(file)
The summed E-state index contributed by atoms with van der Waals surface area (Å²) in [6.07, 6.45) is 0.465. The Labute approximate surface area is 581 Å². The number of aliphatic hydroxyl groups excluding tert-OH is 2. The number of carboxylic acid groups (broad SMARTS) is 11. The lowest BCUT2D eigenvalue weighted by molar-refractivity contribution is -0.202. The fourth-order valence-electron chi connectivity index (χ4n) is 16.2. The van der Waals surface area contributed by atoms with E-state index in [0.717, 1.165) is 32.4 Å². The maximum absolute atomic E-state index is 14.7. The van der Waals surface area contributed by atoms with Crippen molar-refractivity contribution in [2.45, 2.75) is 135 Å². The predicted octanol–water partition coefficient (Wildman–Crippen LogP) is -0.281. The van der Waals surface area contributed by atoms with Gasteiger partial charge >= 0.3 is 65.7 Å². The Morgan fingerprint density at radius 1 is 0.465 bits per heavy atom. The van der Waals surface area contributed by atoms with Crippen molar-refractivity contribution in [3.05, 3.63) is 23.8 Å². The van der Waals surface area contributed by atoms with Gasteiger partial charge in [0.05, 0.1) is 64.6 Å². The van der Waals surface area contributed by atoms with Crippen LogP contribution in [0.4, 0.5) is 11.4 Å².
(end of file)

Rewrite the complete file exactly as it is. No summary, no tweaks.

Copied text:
The summed E-state index contributed by atoms with van der Waals surface area (Å²) in [6.07, 6.45) is 0.465. The Labute approximate surface area is 581 Å². The number of aliphatic hydroxyl groups excluding tert-OH is 2. The number of carboxylic acid groups (broad SMARTS) is 11. The lowest BCUT2D eigenvalue weighted by molar-refractivity contribution is -0.202. The fourth-order valence-electron chi connectivity index (χ4n) is 16.2. The van der Waals surface area contributed by atoms with E-state index in [0.717, 1.165) is 32.4 Å². The maximum absolute atomic E-state index is 14.7. The van der Waals surface area contributed by atoms with Crippen molar-refractivity contribution in [2.45, 2.75) is 135 Å². The predicted octanol–water partition coefficient (Wildman–Crippen LogP) is -0.281. The van der Waals surface area contributed by atoms with Gasteiger partial charge >= 0.3 is 65.7 Å². The Morgan fingerprint density at radius 1 is 0.465 bits per heavy atom. The van der Waals surface area contributed by atoms with Crippen molar-refractivity contribution in [3.05, 3.63) is 23.8 Å². The van der Waals surface area contributed by atoms with Gasteiger partial charge in [0.05, 0.1) is 64.6 Å². The van der Waals surface area contributed by atoms with Crippen LogP contribution in [0.4, 0.5) is 11.4 Å².